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Old 03-14-2006, 04:09 PM   #31
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Quote:
Originally Posted by jennyema
Stock Pots (see here and here) are, by definition, relatively tall and narrow. Meant for inhibiting evaporation.
Wouldn't you achieve the same goal with a cover? I don't plan to buy anew pot any time soon, and I seem to have had good results with what I have.
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Old 03-14-2006, 04:12 PM   #32
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There is no need to buy a new pot. If what you have is working for you then that is all that matters!

That is a good question about the cover!
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Old 03-14-2006, 10:13 PM   #33
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Quote:
Originally Posted by Constance
Weed, that was an excellent primer on cookware. If you don't mind, I'm going to make a copy for a new page in my children's cookbooks.
Constance, I just re-read the post so I could remember what I said. There were so many typos in it that you'd think I'd never typed before. I hope you are finding fewer typos in our collaberative work.

In any case, thanks.

And I believe that as with knives, personal experience and preference plays a major roll in using cookware. What one person swears is the best, drives another person crazy. I happen to like cast iron, and cheap SS with the aluminum disk on the bottom. I have Reverware stainless that I inherited from my mother when she passed on. It serves me well and is almost mon-stick when used properly. But then, so is my high-carbon steel flat-bottome wok for Atlas, and my cast iron (Lodge & Wagner). The only pots I have that are notoriously sticky are the Visions glassware. And yet others love that brand imensely. I detest non-stick coatings because I've never had a non-stick pan that stands up to my abuse. In cooking on the stove-top, finess isn't one of my strengths. I tend to cook hot and fast, unless the food requires slow-moist heat. And then I use other cooking methods.

I say, try out some stuff. Then make your permanent choices. Oh, and to show you how versatile cookware can be, you know the aluminum camping kits, with the little fry pans and pots? They stick to vertually everything but water. But, if you take a little cooking oil or shortening, and bake it onto the cooking surface (your seasoning the metal as you would cast iron), they become very good little cooking kits for making everything from pancakes to fried eggs.

You just have to think about what you are doing, and how you want your pans to perform.

Seeeeeya; Goodweed of the North
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Old 03-14-2006, 11:31 PM   #34
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Quote:
Originally Posted by Goodweed of the North
I say, try out some stuff. Then make your permanent choices.
Good advice, but quite honestly, how can I do this?

I've never even seen stainless steel pots and pans being used (in real life), let alone know someone who would let me use theirs to try out.

I will probably take this route once I'm out of college since I will have more free time, more money and will probably be cooking everyday. At the rate I cook It would take me forever to pick the perfect pots and pans. I'm sure there are no real *permanent* choices though, even to the experienced chef, except maybe a few.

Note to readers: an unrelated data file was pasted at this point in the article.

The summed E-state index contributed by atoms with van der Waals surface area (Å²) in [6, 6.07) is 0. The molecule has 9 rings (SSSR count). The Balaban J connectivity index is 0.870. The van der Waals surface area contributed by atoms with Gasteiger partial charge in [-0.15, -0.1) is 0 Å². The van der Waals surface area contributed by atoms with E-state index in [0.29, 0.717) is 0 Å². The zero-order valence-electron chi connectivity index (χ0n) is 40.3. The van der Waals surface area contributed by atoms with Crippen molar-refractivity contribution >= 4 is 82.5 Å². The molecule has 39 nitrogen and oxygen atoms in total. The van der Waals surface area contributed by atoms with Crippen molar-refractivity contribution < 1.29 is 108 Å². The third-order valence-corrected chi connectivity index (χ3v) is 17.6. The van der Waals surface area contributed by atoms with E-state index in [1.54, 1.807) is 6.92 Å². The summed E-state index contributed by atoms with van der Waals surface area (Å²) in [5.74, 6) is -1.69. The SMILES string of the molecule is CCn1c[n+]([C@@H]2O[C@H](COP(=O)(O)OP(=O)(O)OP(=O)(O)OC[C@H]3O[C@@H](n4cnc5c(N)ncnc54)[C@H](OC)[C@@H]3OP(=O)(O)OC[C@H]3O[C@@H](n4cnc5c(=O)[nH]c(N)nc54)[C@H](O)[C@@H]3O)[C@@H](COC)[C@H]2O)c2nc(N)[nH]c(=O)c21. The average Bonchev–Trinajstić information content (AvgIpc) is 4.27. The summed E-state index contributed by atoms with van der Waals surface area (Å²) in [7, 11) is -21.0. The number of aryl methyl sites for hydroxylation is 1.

I'm pretty much looking for a basic set to get me by. I don't need top of the line stuff, but I don't want junk either. Right now at our house we have one really bad stainless dutch oven, one really bad 10-12" non-stick skillet, one really bad 6-8" skillet and some other (aluminum)pot that has dents all over it. Oh and I picked up a really big stock pot at a thrift store for next to nothing, but I don't know what it's made out of, so I'm a little afraid to use it.

Thanks,

brad
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Old 03-14-2006, 11:47 PM   #35
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Quote:
Originally Posted by Goodweed of the North
Constance, I just re-read the post so I could remember what I said. There were so many typos in it that you'd think I'd never typed before. I hope you are finding fewer typos in our collaberative work.

In any case, thanks.

And I believe that as with knives, personal experience and preference plays a major roll in using cookware. What one person swears is the best, drives another person crazy. I happen to like cast iron, and cheap SS with the aluminum disk on the bottom. I have Reverware stainless that I inherited from my mother when she passed on. It serves me well and is almost mon-stick when used properly. But then, so is my high-carbon steel flat-bottome wok for Atlas, and my cast iron (Lodge & Wagner). The only pots I have that are notoriously sticky are the Visions glassware. And yet others love that brand imensely. I detest non-stick coatings because I've never had a non-stick pan that stands up to my abuse. In cooking on the stove-top, finess isn't one of my strengths. I tend to cook hot and fast, unless the food requires slow-moist heat. And then I use other cooking methods.

I say, try out some stuff. Then make your permanent choices. Oh, and to show you how versatile cookware can be, you know the aluminum camping kits, with the little fry pans and pots? They stick to vertually everything but water. But, if you take a little cooking oil or shortening, and bake it onto the cooking surface (your seasoning the metal as you would cast iron), they become very good little cooking kits for making everything from pancakes to fried eggs.

You just have to think about what you are doing, and how you want your pans to perform.

Seeeeeya; Goodweed of the North
Hey Goodweed....you sure you aint drinkin as you type??? I am funnin at ya.... I get a kick out of your typos!!!! I am sure I will have a few......